Skating Toward Something Big
The rookie -- Venis Envy's -- skirt points straight at the ceiling; that's how fast and hard she's skating around the rink. With the way her skirt is decorated, it looks like flames are coming out of her ass -- and her mom, in the stands, can see. "I don't have a problem with authority," another rollergirl says. "I just have a problem with people telling me what to do."
The New York Times made fun of this reality show -- A&E's new "Rollergirls," with its second episode airing tonight at 10 -- because it's just girls doing roller derby, a ridiculous sport with made-up names and crack whore outfits, and then bonding by drinking or TP-ing the other team's houses.
Don't be a hater, NYT. There are so many male rites of passage: fishing, hunting, fighting, football, drinking to the point of stomach-pumping, joining the army, getting taken to a hooker -- all activities that are physical, frequently dangerous and introduced by an older male relative (or a whole pack of male peers).
Girls, on the other hand, get shopping -- and learning how to take other people's crap (under the guise of "being nice"). Roller derby is a rare opportunity for girls to show that they can give it as well.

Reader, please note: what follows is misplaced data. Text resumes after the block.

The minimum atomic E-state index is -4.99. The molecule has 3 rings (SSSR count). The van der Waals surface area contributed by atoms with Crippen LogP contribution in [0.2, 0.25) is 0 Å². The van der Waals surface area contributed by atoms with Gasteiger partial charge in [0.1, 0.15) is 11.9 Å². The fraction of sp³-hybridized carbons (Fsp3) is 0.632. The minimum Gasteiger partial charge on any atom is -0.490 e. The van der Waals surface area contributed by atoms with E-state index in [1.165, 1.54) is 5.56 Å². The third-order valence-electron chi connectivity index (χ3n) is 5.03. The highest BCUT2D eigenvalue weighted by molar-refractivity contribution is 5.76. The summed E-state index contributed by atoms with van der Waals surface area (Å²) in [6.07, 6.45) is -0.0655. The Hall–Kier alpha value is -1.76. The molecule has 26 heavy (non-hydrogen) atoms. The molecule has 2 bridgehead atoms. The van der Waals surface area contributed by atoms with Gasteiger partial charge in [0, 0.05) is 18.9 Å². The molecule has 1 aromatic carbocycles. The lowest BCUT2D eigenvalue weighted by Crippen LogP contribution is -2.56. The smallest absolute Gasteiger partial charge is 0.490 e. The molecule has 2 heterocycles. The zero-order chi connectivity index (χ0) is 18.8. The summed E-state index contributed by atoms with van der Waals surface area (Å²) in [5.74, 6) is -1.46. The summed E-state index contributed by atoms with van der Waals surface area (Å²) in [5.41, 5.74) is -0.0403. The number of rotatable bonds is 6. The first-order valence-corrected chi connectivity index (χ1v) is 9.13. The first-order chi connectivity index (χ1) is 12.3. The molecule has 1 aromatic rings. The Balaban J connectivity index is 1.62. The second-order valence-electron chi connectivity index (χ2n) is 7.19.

For centuries, men -- the ones writing the things we were reading -- have gotten us believing that women are inherent pacifists. We've squashed our aggressions down into rape fantasies, where the only victim is us. In this secret arena (we don't even tell our best friends), we can prove ourselves able to survive torture. Then we try to prove it in the real world through our relationships with damaged men; we think we can cure them with how accommodating and loyal we can be. We absorb their rage and soothe them. Perhaps it's nature's way of preparing us, both for the pain of childbirth and the sacrifice that follows.
If I sound bitter, it's not about my vagina. It's because I want the world to look like "Rollergirls," not like the New York Times.
In Rollergirl-land, not all the girls are young or pretty. I'm not sure all of them are smart. (Maybe the show isn't that great; I can't tell.) But they all have balls. Maybe it's the weather -- the show is based in Texas. Here in New Hampshire, six months of cold weather keep me and my girl pack separated, each of us huddled in our homes with our children, slowly going insane.
I didn't realize how extreme it was until I got a San Diegan boyfriend and he about shriveled up and died here after just one month. He's in the Florida Keys right now -- producing somebody's album by night, snorkeling by day. I'm home because we couldn't take the kids out of school that long.
"Rollergirls" is my Florida Keys, my world that should have been, my every time I've been hurt and loved. It's the time I rode my bike into an opening car door when I was six and flew backwards onto my ass and didn't cry, and my father was proud.
I watch "Rollergirls" and I think of "Fight Club." ("How much can you know about yourself if you've never been in a fight?" asks Tyler Durden.) I think of Jim Dodge's "Stone Junction." Both are about rudderless people outside the normal course of things, looking for mentors, looking for a pack. Looking in all the wrong places.